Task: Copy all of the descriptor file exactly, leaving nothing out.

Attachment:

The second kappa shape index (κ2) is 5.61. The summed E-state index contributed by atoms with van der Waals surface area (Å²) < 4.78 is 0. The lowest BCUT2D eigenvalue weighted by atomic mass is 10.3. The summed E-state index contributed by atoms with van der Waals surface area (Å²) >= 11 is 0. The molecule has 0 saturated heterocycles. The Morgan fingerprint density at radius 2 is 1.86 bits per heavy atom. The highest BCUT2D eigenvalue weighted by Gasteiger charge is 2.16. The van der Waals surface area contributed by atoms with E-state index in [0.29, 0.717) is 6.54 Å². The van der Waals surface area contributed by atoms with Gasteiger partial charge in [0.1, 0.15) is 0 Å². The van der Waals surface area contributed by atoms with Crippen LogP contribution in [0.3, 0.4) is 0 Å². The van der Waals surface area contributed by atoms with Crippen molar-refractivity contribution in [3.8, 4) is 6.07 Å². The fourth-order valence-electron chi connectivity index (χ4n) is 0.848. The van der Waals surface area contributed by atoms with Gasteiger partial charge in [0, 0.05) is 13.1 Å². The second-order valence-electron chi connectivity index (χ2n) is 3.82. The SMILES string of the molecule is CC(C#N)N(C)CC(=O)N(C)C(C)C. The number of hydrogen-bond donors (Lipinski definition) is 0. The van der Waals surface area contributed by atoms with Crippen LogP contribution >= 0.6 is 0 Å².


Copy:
The second kappa shape index (κ2) is 5.61. The summed E-state index contributed by atoms with van der Waals surface area (Å²) < 4.78 is 0. The lowest BCUT2D eigenvalue weighted by atomic mass is 10.3. The summed E-state index contributed by atoms with van der Waals surface area (Å²) >= 11 is 0. The molecule has 0 saturated heterocycles. The Morgan fingerprint density at radius 2 is 1.86 bits per heavy atom. The highest BCUT2D eigenvalue weighted by Gasteiger charge is 2.16. The van der Waals surface area contributed by atoms with E-state index in [0.29, 0.717) is 6.54 Å². The van der Waals surface area contributed by atoms with Gasteiger partial charge in [0.1, 0.15) is 0 Å². The van der Waals surface area contributed by atoms with Crippen LogP contribution in [0.3, 0.4) is 0 Å². The van der Waals surface area contributed by atoms with Crippen molar-refractivity contribution in [3.8, 4) is 6.07 Å². The fourth-order valence-electron chi connectivity index (χ4n) is 0.848. The van der Waals surface area contributed by atoms with Gasteiger partial charge in [0, 0.05) is 13.1 Å². The second-order valence-electron chi connectivity index (χ2n) is 3.82. The SMILES string of the molecule is CC(C#N)N(C)CC(=O)N(C)C(C)C. The number of hydrogen-bond donors (Lipinski definition) is 0. The van der Waals surface area contributed by atoms with Crippen LogP contribution >= 0.6 is 0 Å².